Fred’s Narrative and the Sketches of a Free Slave

018I grouped these two together not just because they were so similar in theme, but because they were both so short, that they wouldn’t even make a standard length novel if put together. They were both very interesting reads, and though I had learned a lot about slavery during my elementary and middle school years, I found myself being amazed by what these authors had to say, as well as the eloquence in which they say it.

Narrative of the Life of Frederick Douglass, an American Slave, Written by Himself (1845) is certainly a mouthful, but is short and sweet compared to Our Nig; or, Sketches from the Life of a Free Black, in a Two-story House, North, Showing that Slavery’s Shadows Fall even There (1859), so I will just shorten them to Narrative and Our Nig.

I had heard of Frederick Douglass before. Every February, we would celebrate Black History Month in our schools by learning all about slavery, the ensuing Civil War, the resulting emancipation, and of course all the Civil Rights, segregation, and racism that followed over the next 100+ years. I knew he was one of many who had escaped slavery and helped others to do the same. But what I never learned was how he did it, and the amazing way he learned to read and write to assist in that escape.

In Douglass’ Narrative, he describes briefly his time in captivity, from being born a slave to the time he escapes. He describes in fairly graphic detail some beatings – which were more like tortures – that he and other slaves endured, and even alludes to the raping of female slaves. He also describes the nature of his slave owners, and never fails to mention that they are all devout Christians. But what I found most fascinating was how he taught himself to read and write by tricking and bribing the white school children in the neighborhood. At first, he would brag that he could write better than them, and they would prove him wrong by showing him all the letters they knew, which he would then memorize. After that, he would steal bread from his masters and pay the poorer and hungrier kids to teach him more about reading and writing. From then on, he taught himself the rest, and by the time he escaped to freedom, he could write better than most people could after years of proper education.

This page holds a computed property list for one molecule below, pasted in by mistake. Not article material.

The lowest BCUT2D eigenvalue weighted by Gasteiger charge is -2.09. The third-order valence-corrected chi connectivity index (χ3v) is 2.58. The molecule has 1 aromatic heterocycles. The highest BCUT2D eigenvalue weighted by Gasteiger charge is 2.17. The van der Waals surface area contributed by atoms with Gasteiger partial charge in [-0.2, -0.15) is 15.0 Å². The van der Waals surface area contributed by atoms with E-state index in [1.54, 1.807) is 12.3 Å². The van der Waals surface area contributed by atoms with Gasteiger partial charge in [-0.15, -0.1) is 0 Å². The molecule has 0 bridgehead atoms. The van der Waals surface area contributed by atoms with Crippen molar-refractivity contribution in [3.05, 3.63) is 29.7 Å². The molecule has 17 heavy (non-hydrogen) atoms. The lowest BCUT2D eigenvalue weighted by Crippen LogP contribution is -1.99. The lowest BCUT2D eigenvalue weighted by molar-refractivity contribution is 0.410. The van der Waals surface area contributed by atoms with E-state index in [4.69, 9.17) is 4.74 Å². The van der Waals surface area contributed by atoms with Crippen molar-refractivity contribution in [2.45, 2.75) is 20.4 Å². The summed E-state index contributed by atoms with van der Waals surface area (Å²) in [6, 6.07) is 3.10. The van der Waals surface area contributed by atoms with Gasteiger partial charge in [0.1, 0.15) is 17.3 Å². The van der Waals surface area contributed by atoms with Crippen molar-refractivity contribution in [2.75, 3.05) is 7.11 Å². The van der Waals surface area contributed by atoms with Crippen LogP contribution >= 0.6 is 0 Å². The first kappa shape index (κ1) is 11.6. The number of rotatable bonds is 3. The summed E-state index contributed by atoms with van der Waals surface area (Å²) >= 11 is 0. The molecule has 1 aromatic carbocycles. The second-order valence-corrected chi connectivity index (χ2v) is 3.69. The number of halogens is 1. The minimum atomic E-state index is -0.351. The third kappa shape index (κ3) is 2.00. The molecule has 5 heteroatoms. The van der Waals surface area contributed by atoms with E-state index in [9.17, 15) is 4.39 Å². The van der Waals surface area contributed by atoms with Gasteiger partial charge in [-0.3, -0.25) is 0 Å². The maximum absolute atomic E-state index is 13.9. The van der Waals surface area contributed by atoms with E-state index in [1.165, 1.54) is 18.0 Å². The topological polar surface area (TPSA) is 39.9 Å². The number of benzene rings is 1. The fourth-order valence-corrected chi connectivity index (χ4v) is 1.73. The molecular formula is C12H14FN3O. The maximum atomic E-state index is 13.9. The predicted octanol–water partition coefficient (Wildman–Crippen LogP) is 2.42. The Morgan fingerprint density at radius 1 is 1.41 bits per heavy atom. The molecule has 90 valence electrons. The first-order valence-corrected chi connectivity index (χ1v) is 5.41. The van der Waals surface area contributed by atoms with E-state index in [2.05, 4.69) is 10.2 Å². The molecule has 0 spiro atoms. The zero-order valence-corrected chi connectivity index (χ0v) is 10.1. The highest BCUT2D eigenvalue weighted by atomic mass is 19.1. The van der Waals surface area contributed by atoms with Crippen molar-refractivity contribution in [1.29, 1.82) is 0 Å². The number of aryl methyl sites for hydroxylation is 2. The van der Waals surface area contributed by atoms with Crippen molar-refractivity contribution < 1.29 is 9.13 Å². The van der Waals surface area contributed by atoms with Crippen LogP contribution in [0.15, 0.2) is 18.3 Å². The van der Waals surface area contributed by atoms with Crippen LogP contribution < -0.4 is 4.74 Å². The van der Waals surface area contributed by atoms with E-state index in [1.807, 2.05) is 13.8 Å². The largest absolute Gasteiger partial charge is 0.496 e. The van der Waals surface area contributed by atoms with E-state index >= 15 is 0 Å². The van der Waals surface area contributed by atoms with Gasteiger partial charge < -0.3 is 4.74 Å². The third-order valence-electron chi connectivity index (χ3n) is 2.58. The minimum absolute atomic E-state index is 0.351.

I had also heard a lot of horror stories from slavery in the south. But, growing up in the Midwest, we didn’t learn much about what was hidden in the shadows of New England, where life was supposed to be free for all. Harriet Wilson, the first published black woman, tells us how it really was in Our Nig. She was the child of a white woman and a free black man, and was abandoned at a neighbors house when they could no longer support her. Unlike Douglass, she got a proper education, but at her new home in New Hampshire – where the motto is “Live Free or Die” – she was treated more like a slave and less like a person. She didn’t live free, and though she wanted to die many times, she survived through many physical and verbal whippings. Most of the new family she lived with was supportive of her, but the mother of the household and one of her daughters were more evil than Cinderella’s step-family. It is quite an interesting read.

Before I give too much away for each story, I will end with that, and urge you to read them for yourself. Both delve into secrets that are wont to be continuously shoved under the rug or into the closet under the stairs, and both are deserving of a good 4 out of 5 stars.

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